McMahan Essay 3 LITR-221 - McMahan 1 Joshua McMahan Valerie...

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McMahanJoshua McMahanValerie ToberLITR-22124 April, 2016Homeless People Here and ThereThere are a lot of forms of homelessness in this world. While the issue is definitely important inside the United States, the global problem of refugees is an even bigger case. Both groups are homeless, but one group does not even have a country of its own. Both groups seem unwanted, but the refugees have larger numbers and are creating much more controversy around the world.In John Grisham’s essay on homelessness, he tells stories about people that he encountered when he began researching for a book about “street law.” His point was to open people’s eyes to the issue, because he believed people had forgotten about this social and economic issue over years. An article written by Benjamin Weinthal in The Atlantic describes stories of Syrian refugees, a very different kind of homelessness. While some American homeless people are certainly struggling and poor, the Syrian refugee problem that Weinthal describes is even more trouble some.Just as there are some similarities between traditional homelessness and displaced refugees around the world, there are some comparisons between these two articles. Each of the articles describes issues that involve less fortunate people groups. Each author even describes how these groups are unwanted and how they are passed over by the larger societies around them. Grisham describes a family “running from something,” and Weinthal describes entire communities running from ISIS and Bashar al-Assad, the Syrian president. This is interesting, 1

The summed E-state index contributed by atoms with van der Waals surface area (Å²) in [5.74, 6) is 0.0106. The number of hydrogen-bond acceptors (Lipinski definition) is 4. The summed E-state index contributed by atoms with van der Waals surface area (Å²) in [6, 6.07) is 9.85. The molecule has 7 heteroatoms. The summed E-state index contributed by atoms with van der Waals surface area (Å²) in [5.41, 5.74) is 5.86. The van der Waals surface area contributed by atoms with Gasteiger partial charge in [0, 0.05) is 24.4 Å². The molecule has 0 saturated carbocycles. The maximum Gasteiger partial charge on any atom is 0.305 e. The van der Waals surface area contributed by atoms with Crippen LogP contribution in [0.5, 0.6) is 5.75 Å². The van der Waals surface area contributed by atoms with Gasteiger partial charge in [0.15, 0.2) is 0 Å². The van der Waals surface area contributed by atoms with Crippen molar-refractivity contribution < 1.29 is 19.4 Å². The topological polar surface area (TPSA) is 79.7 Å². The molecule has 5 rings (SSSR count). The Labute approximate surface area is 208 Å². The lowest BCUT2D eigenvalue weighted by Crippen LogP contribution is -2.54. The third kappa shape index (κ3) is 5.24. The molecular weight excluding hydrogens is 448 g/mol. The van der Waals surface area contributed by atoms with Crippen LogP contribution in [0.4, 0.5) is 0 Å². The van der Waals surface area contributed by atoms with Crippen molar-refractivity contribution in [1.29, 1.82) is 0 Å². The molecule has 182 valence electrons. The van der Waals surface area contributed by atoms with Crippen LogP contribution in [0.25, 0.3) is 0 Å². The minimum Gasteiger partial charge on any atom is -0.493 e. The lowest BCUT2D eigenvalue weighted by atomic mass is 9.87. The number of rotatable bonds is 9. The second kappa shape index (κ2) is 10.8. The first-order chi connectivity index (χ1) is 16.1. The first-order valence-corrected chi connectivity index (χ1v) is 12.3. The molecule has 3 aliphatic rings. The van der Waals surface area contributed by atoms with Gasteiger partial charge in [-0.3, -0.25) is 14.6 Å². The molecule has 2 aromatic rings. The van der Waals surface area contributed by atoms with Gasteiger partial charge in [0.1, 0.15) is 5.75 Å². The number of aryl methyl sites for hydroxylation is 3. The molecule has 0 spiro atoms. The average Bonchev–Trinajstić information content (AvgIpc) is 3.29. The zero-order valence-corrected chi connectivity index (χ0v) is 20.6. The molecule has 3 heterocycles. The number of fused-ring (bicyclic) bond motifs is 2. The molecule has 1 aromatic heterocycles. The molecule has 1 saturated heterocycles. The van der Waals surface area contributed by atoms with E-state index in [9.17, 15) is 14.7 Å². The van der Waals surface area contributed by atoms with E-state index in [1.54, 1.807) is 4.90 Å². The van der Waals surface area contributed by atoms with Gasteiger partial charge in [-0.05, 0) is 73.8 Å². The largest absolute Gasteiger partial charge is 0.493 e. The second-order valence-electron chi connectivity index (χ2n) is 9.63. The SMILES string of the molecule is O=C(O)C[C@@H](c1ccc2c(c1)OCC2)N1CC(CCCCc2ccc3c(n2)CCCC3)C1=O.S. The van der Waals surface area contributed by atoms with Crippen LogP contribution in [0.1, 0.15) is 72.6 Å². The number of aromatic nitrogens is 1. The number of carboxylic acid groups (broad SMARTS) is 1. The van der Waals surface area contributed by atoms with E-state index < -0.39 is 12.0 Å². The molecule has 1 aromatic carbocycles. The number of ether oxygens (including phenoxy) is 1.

McMahanbecause usually people do not think of the homeless in the United States having families, but rather beggars and winos. While this is an interesting connection between our homeless and the world’s homeless, Weinthal points out that there are far more homeless families in the refugee camps than in US cities.Another similarity is how each article uses specific stories to explain a bigger issue. Grisham talks about an angry panhandler, “mothers clinging to their kids,” and ladies singing hymns. Weinthal talks about a Syrian farmer and his young son, a rebel soldier, the Daham family, Mahmoud the teacher, and Ipek Kizil the student. Grisham mentions the “overworked criminal justice system,” and how police are trying to push homeless people to worse parts of thecity. Weinthal interviews a protester named Tuncay Tonemis, who blames the refugees for the problems in his own country. Both authors used specific stories, to help the reader relate better to the problems that they do not know about. While Grisham tells some vague stories about homeless people he encounters, the reader gets the impression that Weinthal is just scratching thesurface of stories from refugee camps in Turkey and Syria.

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